Marcos on 2nd US trip, face-time with Biden
President Ferdinand “Bongbong” Marcos Jr. will meet with US President Joe Biden during his working visit to the United States early next month, both Malacañang and the White House said on Friday, following weeks of tensions between the United States and China over Taiwan, and over the expansion of US military presence in the Philippines.
According to the Presidential Communications Office (PCO), Mr. Marcos will leave the country on April 30. “The President’s itinerary will begin on May 1 with a meeting with US President Joe Biden,” the PCO said in a statement.
It added: “The trip will highlight the steadfast commitment by both sides to be reliable and resilient allies and partners in times of crisis and prosperity, amid a challenging global and regional environment.”
The PCO also said Mr. Marcos’ visit will help advance his priorities “in such areas as agriculture, energy, climate change, digital transformation and technology, humanitarian assistance and disaster relief, supply chains, and infrastructure.”
Mr. Marcos’ trip will be his second to the United States as President. He first met with Biden on the sidelines of the UN General Assembly in New York in September last year.
From Washington, the President will attend the coronation of King Charles III in London on May 6 and will travel to Indonesia for the 42nd Association of Southeast Asian Nations (Asean) Summit on May 9 to May 11.
White House Press Secretary Karine Jean-Pierre said in her statement that the two leaders will discuss “efforts to strengthen the two nations’ longstanding alliance [and] uphold international law and promote a free and open Indo-Pacific.”
The White House announcement comes a week after the largest-ever joint exercise between the United States and Philippine troops in the face of China’s growing assertiveness in the region, particularly over Taiwan, the self-governing island it claims as its own.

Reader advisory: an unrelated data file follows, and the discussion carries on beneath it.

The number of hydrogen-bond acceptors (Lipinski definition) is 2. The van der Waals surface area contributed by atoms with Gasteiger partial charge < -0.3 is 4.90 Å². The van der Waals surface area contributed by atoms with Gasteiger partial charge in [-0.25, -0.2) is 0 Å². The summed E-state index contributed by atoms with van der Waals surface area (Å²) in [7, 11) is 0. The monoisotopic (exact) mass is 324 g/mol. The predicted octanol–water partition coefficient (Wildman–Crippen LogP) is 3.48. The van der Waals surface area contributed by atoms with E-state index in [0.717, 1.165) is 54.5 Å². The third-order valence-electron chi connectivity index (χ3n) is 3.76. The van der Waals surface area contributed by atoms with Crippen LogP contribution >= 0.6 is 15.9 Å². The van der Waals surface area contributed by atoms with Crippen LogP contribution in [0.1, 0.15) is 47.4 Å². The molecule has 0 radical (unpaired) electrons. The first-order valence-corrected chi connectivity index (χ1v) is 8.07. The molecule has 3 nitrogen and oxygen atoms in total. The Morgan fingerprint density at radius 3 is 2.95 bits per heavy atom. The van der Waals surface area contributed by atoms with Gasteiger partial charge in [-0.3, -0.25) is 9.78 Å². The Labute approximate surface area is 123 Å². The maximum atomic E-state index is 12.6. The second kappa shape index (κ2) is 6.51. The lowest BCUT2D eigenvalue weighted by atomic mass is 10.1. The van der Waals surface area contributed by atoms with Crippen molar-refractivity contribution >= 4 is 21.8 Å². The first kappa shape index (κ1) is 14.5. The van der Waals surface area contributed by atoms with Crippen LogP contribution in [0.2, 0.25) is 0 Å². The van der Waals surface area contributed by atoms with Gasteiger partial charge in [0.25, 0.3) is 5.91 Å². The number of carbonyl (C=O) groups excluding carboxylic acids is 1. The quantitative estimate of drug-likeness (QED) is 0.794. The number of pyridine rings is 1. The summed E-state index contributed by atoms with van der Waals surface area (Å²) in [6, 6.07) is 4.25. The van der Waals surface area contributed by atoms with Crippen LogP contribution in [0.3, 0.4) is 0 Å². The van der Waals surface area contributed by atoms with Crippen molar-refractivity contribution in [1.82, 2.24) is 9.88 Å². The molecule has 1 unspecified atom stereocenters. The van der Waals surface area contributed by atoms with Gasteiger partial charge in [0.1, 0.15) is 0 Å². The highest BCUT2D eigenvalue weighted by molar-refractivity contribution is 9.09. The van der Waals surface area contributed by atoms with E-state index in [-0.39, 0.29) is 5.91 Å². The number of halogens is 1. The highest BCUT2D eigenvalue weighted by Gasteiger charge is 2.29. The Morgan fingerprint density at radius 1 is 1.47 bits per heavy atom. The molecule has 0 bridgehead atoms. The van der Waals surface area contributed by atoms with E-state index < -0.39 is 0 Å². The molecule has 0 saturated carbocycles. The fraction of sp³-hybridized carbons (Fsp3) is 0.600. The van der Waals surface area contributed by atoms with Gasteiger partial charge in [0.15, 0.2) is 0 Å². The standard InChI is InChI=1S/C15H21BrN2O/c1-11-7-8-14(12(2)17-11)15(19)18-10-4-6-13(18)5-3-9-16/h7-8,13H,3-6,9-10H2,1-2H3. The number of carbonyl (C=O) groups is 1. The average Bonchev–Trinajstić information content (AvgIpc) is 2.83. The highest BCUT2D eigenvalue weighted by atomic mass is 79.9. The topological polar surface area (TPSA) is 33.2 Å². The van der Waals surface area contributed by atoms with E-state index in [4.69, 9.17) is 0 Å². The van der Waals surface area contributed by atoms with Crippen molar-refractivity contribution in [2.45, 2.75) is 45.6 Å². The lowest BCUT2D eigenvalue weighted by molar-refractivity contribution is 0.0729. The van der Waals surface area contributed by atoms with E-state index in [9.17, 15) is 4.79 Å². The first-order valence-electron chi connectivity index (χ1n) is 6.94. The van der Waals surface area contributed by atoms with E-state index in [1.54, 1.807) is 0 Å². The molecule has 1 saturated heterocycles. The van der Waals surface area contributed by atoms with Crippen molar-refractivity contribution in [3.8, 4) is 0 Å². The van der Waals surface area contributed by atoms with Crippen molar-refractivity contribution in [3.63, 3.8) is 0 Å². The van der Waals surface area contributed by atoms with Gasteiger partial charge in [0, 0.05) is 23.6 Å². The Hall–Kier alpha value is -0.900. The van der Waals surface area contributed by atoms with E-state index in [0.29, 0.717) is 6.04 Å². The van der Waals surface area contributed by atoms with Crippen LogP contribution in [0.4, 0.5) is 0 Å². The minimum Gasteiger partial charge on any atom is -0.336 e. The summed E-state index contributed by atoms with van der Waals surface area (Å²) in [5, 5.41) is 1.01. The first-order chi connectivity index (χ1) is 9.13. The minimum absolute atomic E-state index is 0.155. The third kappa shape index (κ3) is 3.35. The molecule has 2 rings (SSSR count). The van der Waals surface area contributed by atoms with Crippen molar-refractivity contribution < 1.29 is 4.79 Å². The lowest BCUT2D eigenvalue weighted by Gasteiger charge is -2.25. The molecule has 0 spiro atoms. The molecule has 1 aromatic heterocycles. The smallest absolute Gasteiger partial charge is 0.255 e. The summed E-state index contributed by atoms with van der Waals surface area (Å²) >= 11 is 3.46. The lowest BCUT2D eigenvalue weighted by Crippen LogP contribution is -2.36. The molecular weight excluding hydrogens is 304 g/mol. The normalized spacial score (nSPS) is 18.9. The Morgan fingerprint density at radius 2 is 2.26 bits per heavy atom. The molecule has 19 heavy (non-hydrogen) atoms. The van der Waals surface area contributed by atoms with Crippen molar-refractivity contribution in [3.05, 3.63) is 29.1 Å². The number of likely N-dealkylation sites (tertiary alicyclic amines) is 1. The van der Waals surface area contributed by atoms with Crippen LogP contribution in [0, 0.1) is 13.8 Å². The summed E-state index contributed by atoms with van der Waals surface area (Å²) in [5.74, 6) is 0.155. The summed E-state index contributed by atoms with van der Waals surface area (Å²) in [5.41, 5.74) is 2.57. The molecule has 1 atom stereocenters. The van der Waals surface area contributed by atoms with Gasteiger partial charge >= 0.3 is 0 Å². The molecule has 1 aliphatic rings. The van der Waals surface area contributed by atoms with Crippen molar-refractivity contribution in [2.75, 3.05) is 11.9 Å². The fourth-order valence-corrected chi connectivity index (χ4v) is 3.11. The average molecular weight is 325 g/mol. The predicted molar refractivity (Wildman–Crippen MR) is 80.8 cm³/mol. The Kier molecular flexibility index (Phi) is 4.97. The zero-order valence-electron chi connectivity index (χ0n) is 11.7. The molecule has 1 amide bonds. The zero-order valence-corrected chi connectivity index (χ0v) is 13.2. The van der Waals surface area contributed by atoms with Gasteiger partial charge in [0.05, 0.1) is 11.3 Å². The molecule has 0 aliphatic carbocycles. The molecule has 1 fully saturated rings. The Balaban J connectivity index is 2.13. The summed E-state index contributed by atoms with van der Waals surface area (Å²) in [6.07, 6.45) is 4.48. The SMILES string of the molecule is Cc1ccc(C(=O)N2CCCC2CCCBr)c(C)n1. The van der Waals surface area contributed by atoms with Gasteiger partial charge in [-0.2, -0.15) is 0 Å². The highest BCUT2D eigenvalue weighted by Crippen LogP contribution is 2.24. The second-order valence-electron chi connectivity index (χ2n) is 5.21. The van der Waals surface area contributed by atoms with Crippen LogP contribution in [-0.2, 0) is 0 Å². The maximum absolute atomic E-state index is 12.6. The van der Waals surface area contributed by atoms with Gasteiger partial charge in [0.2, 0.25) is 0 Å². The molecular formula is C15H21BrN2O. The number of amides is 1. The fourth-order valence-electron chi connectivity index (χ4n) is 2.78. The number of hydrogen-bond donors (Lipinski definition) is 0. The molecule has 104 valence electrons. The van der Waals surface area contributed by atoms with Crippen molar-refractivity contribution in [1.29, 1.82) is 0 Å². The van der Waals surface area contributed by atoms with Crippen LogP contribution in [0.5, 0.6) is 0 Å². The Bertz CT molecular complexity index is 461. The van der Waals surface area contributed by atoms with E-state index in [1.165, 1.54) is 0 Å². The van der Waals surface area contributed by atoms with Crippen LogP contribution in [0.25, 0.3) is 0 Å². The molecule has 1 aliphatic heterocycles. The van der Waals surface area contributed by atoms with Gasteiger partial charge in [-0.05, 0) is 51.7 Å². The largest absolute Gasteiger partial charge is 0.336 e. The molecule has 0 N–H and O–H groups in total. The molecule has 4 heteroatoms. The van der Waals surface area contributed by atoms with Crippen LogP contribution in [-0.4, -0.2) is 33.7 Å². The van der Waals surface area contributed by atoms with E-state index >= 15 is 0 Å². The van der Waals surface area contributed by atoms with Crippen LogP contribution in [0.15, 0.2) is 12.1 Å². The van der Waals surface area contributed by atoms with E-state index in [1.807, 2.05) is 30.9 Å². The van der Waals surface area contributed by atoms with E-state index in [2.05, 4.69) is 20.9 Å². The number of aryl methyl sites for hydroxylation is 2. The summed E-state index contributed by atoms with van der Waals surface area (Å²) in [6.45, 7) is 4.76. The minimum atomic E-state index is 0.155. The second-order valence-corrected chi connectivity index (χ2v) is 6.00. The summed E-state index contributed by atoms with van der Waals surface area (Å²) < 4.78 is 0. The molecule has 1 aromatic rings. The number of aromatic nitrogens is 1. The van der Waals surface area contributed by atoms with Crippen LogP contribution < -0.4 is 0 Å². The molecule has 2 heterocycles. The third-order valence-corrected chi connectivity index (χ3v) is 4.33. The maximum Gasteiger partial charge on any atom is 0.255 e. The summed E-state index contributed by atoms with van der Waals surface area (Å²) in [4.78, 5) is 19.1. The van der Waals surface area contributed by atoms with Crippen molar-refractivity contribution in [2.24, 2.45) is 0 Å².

In Washington, US Secretary of Defense Lloyd Austin III and US Secretary of State Antony Blinken, met last week with their Philippine counterparts, Carlito Galvez Jr. and Enrique Manalo, for their 2+2 Ministerial Meeting.
This was held days after Manila announced the locations of four more bases it is allowing the US military to use, on top of the five agreed upon under the 2014 Enhanced Defense Cooperation Agreement (Edca).
Galvez said in a statement on Friday that the four new Edca sites—Camilo Osias Naval Base in Sta. Ana, Cagayan province; Lal-lo Airport in Lal-lo, Cagayan; Camp Melchor dela Cruz in Gamu, Isabela province; and Balabac Island in Palawan province—were expected to serve as evacuation points for overseas Filipino workers (OFWs) “in the event of a flare-up in the region’s flashpoints.”
Cagayan, the Philippine province that is closest to Taiwan among the Edca sites, is about 600 kilometers away from that island.
Last Friday, Chinese Ambassador to the Philippines Huang Xilian drew flak—and concern among Philippine officials—over his remarks urging the Philippines to oppose “Taiwan independence” if it “cares genuinely” about OFWs in Taiwan.
Galvez also gave an update on the 2+2 Ministerial Meeting, saying that the United States would pursue more investments in the Philippines under the US Agency for International Development (USAID), focusing on communities where Edca sites are located.
He said the United States has also increased funding for the development of the sites, from $82 million to $100 million.
“With all these developments, the DND (Department of National Defense) looks forward to exploring and undertaking more collaboration with our stakeholders towards our collective aspirations for our country,” he said.